8 Ways Amazon Snoops on Its Customers

8 Ways Amazon Snoops on Its Customers

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We may finally know what all those Amazon boxes are smirking about.

The company has been waging a “secret war on Americans’ privacy,” gathering massive amounts of data on millions of Americans and fighting data privacy protections proposed in state and federal laws, according to a recent special investigative report from Reuters.

Some of the data is “highly sensitive,” Reuters says, before going on to describe examples, which include voice recordings of young children asking Amazon’s voice-assistant technology, Alexa, about topics usually reserved for sex education.

The publication got a look at confidential documents in which Amazon executives bragged about their victories in lobbying for looser restrictions or exemptions from privacy protections, allowing them to collect more data. That data has helped the company grow more quickly and gain an advantage in new technologies, Reuters says.

In a statement, Amazon described those confidential documents as “early, incomplete drafts” and said the premise of Reuters’ report “is flawed.”

The report lays out several sources through which Amazon gathers data on customers, including these:

  1. Voice recordings (through devices like Echo smart speakers)
  2. Videos from home-camera systems (like the Ring security camera)
  3. Personal health data from fitness trackers (like the Halo wristband)
  4. Searching and buying habits on Amazon.com
  5. Kindle e-readers
  6. Audible audiobooks
  7. Amazon Prime Video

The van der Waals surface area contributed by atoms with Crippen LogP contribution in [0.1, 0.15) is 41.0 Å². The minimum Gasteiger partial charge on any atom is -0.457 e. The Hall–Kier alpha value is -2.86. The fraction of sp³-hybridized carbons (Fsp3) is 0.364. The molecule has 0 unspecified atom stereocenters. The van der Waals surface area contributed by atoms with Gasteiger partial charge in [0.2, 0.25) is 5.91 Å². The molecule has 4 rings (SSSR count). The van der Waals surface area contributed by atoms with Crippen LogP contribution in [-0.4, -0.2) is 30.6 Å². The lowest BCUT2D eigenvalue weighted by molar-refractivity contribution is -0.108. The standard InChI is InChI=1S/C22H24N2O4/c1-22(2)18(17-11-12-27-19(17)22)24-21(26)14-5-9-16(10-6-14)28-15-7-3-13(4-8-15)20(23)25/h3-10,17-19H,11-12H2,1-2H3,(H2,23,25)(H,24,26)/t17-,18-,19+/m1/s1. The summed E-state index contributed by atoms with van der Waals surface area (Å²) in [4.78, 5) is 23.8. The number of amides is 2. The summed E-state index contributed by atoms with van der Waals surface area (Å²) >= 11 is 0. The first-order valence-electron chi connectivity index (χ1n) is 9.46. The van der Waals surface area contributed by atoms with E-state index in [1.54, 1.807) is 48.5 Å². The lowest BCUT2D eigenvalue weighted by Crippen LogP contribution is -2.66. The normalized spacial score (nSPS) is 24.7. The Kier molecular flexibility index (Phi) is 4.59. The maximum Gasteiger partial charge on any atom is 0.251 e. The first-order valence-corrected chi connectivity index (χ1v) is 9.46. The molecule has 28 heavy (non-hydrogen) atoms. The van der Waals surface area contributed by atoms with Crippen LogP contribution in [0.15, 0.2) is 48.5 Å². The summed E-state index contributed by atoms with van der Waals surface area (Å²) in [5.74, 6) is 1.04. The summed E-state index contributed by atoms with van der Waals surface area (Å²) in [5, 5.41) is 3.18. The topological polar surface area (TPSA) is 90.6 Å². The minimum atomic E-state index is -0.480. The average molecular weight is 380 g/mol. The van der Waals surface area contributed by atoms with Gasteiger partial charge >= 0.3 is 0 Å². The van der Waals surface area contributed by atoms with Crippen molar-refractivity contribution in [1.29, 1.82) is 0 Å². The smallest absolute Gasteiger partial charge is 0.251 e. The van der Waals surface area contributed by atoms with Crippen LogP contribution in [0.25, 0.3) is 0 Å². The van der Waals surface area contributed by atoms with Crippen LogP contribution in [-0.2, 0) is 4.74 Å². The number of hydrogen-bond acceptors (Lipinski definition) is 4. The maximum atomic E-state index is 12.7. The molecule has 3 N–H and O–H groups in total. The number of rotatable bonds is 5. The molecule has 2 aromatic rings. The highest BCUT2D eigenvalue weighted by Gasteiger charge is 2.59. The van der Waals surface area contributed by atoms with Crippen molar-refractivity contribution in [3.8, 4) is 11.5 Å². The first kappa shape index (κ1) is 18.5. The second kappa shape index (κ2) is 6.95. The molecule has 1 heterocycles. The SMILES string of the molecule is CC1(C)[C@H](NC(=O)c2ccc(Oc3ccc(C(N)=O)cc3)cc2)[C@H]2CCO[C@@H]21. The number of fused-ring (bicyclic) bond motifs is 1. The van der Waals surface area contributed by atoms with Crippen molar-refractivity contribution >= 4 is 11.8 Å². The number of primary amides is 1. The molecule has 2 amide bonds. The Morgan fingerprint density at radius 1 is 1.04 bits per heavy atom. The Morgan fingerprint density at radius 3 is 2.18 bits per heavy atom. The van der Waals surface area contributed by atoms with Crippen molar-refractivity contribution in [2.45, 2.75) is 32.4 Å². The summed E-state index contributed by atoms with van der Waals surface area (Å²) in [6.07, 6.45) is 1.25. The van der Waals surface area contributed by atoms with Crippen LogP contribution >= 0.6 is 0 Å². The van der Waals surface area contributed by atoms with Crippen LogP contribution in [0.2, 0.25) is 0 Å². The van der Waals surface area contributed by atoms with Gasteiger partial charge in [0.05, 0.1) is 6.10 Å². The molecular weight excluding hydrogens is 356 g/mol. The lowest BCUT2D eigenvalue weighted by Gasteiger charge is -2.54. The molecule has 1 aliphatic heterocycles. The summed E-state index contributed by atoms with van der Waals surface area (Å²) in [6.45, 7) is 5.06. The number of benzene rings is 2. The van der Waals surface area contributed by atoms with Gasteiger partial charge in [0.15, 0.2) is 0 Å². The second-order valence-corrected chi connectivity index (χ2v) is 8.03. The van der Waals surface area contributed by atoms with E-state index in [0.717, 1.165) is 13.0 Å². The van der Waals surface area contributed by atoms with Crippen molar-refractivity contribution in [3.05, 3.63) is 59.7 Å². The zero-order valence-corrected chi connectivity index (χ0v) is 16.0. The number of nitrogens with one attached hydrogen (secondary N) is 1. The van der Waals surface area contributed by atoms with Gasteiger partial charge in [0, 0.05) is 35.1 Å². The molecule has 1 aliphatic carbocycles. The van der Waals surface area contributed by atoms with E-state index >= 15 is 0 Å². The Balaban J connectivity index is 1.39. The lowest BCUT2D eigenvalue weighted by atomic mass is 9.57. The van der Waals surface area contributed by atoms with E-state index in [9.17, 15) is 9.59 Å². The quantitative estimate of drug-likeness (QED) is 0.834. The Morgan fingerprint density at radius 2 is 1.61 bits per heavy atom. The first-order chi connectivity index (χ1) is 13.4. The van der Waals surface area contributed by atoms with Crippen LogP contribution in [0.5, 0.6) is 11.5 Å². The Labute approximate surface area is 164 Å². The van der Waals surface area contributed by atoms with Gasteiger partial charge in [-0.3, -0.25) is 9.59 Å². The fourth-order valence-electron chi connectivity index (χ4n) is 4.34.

8. Amazon Music

Taken together, this information can create a kind of profile about people. According to Reuters:

“Such information can reveal a person’s height, weight and health; their ethnicity (via clues contained in voice data) and political leanings; their reading and buying habits; their whereabouts on any given day, and sometimes whom they have met.”

The data can get highly specific. For example, Kindle data can include how long you spent reading an e-book down to the millisecond, as well as any words you highlighted or looked up.

In some cases, Reuters found that Alexa devices were even able to pull data from non-Amazon devices, including phone calendar data.

It is possible to opt out of some data collection such as stored voice recordings through settings, Amazon told Reuters. Americans can also request their data from Amazon — the company explains how on its “Request Your Personal Information” page.

How to change your Amazon data settings

As Reuters reports, Amazon doesn’t necessarily make it easy to opt out of data collection. But if you have an Alexa device, you might want to start by reviewing Amazon’s Alexa privacy resources.

If you have a Fire TV device, Fire tablet or Kindle e-reader, Amazon has directions for opting out of collection or processing of the following types of data:

  • Device usage data
  • App usage data
  • Over-the-air viewing data

You also can opt out of Amazon’s interest-based ads.

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